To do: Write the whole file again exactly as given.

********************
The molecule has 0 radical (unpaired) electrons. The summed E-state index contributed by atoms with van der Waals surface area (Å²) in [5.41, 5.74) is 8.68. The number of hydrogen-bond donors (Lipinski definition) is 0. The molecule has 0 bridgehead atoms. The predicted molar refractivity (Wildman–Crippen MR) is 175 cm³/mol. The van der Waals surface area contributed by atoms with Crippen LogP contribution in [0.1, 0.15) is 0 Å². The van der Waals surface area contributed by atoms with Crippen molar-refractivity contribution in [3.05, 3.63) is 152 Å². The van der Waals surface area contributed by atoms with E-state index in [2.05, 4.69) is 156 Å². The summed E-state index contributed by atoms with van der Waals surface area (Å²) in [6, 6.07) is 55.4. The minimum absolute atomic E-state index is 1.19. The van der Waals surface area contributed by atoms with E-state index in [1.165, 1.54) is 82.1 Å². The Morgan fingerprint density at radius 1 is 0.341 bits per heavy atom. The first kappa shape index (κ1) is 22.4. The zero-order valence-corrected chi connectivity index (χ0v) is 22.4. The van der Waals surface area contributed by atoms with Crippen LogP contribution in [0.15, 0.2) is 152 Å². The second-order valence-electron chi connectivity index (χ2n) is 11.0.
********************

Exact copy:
The molecule has 0 radical (unpaired) electrons. The summed E-state index contributed by atoms with van der Waals surface area (Å²) in [5.41, 5.74) is 8.68. The number of hydrogen-bond donors (Lipinski definition) is 0. The molecule has 0 bridgehead atoms. The predicted molar refractivity (Wildman–Crippen MR) is 175 cm³/mol. The van der Waals surface area contributed by atoms with Crippen LogP contribution in [0.1, 0.15) is 0 Å². The van der Waals surface area contributed by atoms with Crippen molar-refractivity contribution in [3.05, 3.63) is 152 Å². The van der Waals surface area contributed by atoms with E-state index in [2.05, 4.69) is 156 Å². The summed E-state index contributed by atoms with van der Waals surface area (Å²) in [6, 6.07) is 55.4. The minimum absolute atomic E-state index is 1.19. The van der Waals surface area contributed by atoms with E-state index in [1.165, 1.54) is 82.1 Å². The Morgan fingerprint density at radius 1 is 0.341 bits per heavy atom. The first kappa shape index (κ1) is 22.4. The zero-order valence-corrected chi connectivity index (χ0v) is 22.4. The van der Waals surface area contributed by atoms with Crippen LogP contribution in [0.15, 0.2) is 152 Å². The second-order valence-electron chi connectivity index (χ2n) is 11.0.